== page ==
Monday, February 13, 2006

You Don't Need a Weatherman to Tell . . .

When is a blizzard not a blizzard?

When the weatherman says it isn't.

Incredibly, that seems to be the case with the Great Blizzard . . . uh, Snowstorm of '06 in New York City, where a record 26.9 inches of the white stuff was measured in Central Park over the weekend. (By contrast, Kiko's House got a paltry 13 inches.)

A blizzard must meet the following criteria: Winds of at least 35 miles an hour for three consecutive hours and visibility of less than a quarter mile. That was so in neighboring Long Island, Connecticut and North Jersey, but not in Gotham itself, where the winds were not high and/or sustained enough to pass muster.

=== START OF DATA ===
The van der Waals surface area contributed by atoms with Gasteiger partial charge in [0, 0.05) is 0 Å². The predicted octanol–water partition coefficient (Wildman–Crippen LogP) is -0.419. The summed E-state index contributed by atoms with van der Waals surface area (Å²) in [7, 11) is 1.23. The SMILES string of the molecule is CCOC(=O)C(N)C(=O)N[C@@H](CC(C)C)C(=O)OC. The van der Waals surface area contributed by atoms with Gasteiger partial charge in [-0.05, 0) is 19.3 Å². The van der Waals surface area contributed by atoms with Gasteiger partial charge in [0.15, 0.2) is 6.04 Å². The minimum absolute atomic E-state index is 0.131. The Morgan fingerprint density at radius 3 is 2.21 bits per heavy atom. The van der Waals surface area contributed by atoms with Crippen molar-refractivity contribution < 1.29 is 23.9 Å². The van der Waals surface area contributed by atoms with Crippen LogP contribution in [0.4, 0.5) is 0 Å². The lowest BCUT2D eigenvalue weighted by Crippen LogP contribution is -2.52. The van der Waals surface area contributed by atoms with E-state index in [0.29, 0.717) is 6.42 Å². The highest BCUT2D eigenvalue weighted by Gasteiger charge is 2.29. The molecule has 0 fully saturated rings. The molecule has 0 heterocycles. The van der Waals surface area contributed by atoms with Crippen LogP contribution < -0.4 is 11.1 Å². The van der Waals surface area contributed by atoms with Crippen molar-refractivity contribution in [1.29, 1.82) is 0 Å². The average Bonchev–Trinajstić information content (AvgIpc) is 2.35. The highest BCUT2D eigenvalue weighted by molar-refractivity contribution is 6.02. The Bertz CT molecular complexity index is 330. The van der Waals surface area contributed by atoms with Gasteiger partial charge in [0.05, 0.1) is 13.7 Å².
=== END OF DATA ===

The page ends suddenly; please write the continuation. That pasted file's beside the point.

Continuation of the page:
Yours truly has been through blizzards in 1993, 1995 and 2003, all of which dumped 30 or more inches, and is a bit of a student of meteorology. So I was surprised that the 26.9 inch accumulation was a record for New York City.

What about the Great Blizzard of 1888, I asked?

Also known as The Great White Hurricane, this humdinger paralyzed the East Coast, isolated New York from the rest of the world for days and took 400 lives. We'll, it mught have been the most notorious snowstorm in American history, but it was a lightweight at a mere 21 inches.

1 comment:

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